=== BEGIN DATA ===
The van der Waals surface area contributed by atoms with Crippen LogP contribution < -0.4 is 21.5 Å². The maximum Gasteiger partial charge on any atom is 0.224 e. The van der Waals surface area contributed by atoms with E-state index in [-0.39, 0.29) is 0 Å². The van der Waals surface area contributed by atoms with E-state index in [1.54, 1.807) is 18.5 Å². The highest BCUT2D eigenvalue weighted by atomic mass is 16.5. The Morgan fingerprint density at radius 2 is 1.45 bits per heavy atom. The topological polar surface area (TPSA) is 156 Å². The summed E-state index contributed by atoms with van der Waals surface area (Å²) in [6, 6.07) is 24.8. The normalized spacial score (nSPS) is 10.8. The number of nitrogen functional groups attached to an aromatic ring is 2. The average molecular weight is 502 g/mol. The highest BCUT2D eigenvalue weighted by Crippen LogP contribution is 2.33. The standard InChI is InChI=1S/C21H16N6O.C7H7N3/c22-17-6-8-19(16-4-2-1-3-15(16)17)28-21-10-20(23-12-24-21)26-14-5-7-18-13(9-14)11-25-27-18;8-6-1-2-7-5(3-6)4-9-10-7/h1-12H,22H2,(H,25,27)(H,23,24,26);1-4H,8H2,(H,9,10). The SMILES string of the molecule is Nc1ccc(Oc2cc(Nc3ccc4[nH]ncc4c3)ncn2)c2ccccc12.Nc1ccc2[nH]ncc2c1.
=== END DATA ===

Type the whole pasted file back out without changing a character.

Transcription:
The van der Waals surface area contributed by atoms with Crippen LogP contribution < -0.4 is 21.5 Å². The maximum Gasteiger partial charge on any atom is 0.224 e. The van der Waals surface area contributed by atoms with E-state index in [-0.39, 0.29) is 0 Å². The van der Waals surface area contributed by atoms with E-state index in [1.54, 1.807) is 18.5 Å². The highest BCUT2D eigenvalue weighted by atomic mass is 16.5. The Morgan fingerprint density at radius 2 is 1.45 bits per heavy atom. The topological polar surface area (TPSA) is 156 Å². The summed E-state index contributed by atoms with van der Waals surface area (Å²) in [6, 6.07) is 24.8. The normalized spacial score (nSPS) is 10.8. The number of nitrogen functional groups attached to an aromatic ring is 2. The average molecular weight is 502 g/mol. The highest BCUT2D eigenvalue weighted by Crippen LogP contribution is 2.33. The standard InChI is InChI=1S/C21H16N6O.C7H7N3/c22-17-6-8-19(16-4-2-1-3-15(16)17)28-21-10-20(23-12-24-21)26-14-5-7-18-13(9-14)11-25-27-18;8-6-1-2-7-5(3-6)4-9-10-7/h1-12H,22H2,(H,25,27)(H,23,24,26);1-4H,8H2,(H,9,10). The SMILES string of the molecule is Nc1ccc(Oc2cc(Nc3ccc4[nH]ncc4c3)ncn2)c2ccccc12.Nc1ccc2[nH]ncc2c1.